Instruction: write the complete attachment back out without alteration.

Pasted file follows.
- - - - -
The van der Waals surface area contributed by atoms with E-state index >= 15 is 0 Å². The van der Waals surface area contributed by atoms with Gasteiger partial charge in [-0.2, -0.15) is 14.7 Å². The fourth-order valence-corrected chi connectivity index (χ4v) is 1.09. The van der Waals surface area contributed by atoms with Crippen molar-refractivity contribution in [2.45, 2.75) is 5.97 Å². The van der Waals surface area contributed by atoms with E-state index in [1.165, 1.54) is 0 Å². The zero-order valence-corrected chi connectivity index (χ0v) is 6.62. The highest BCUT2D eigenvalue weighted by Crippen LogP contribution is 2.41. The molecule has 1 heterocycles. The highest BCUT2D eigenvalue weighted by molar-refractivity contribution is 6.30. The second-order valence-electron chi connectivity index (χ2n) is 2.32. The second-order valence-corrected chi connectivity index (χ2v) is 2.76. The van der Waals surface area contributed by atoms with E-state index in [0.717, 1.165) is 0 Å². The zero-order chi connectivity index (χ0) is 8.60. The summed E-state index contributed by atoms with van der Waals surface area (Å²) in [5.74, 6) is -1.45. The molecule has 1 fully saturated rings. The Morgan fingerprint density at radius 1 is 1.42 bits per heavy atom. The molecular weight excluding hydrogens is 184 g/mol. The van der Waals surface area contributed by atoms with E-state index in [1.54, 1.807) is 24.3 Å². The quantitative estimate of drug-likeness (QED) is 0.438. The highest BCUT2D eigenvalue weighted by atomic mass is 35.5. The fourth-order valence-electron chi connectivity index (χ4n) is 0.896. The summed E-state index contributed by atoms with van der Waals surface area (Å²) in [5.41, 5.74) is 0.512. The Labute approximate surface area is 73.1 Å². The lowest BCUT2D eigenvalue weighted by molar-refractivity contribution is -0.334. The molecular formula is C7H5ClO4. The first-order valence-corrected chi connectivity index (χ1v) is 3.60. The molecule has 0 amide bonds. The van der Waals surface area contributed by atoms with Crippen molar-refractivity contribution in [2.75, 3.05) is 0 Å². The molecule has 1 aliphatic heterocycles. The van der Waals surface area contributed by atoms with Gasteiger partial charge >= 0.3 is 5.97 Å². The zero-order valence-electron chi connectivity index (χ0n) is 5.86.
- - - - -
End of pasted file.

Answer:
The van der Waals surface area contributed by atoms with E-state index >= 15 is 0 Å². The van der Waals surface area contributed by atoms with Gasteiger partial charge in [-0.2, -0.15) is 14.7 Å². The fourth-order valence-corrected chi connectivity index (χ4v) is 1.09. The van der Waals surface area contributed by atoms with Crippen molar-refractivity contribution in [2.45, 2.75) is 5.97 Å². The van der Waals surface area contributed by atoms with E-state index in [1.165, 1.54) is 0 Å². The zero-order valence-corrected chi connectivity index (χ0v) is 6.62. The highest BCUT2D eigenvalue weighted by Crippen LogP contribution is 2.41. The molecule has 1 heterocycles. The highest BCUT2D eigenvalue weighted by molar-refractivity contribution is 6.30. The second-order valence-electron chi connectivity index (χ2n) is 2.32. The second-order valence-corrected chi connectivity index (χ2v) is 2.76. The van der Waals surface area contributed by atoms with E-state index in [0.717, 1.165) is 0 Å². The zero-order chi connectivity index (χ0) is 8.60. The summed E-state index contributed by atoms with van der Waals surface area (Å²) in [5.74, 6) is -1.45. The molecule has 1 fully saturated rings. The Morgan fingerprint density at radius 1 is 1.42 bits per heavy atom. The molecular weight excluding hydrogens is 184 g/mol. The van der Waals surface area contributed by atoms with E-state index in [1.54, 1.807) is 24.3 Å². The quantitative estimate of drug-likeness (QED) is 0.438. The highest BCUT2D eigenvalue weighted by atomic mass is 35.5. The fourth-order valence-electron chi connectivity index (χ4n) is 0.896. The summed E-state index contributed by atoms with van der Waals surface area (Å²) in [5.41, 5.74) is 0.512. The Labute approximate surface area is 73.1 Å². The lowest BCUT2D eigenvalue weighted by molar-refractivity contribution is -0.334. The molecular formula is C7H5ClO4. The first-order valence-corrected chi connectivity index (χ1v) is 3.60. The molecule has 0 amide bonds. The van der Waals surface area contributed by atoms with Crippen molar-refractivity contribution in [2.75, 3.05) is 0 Å². The molecule has 1 aliphatic heterocycles. The van der Waals surface area contributed by atoms with Gasteiger partial charge >= 0.3 is 5.97 Å². The zero-order valence-electron chi connectivity index (χ0n) is 5.86.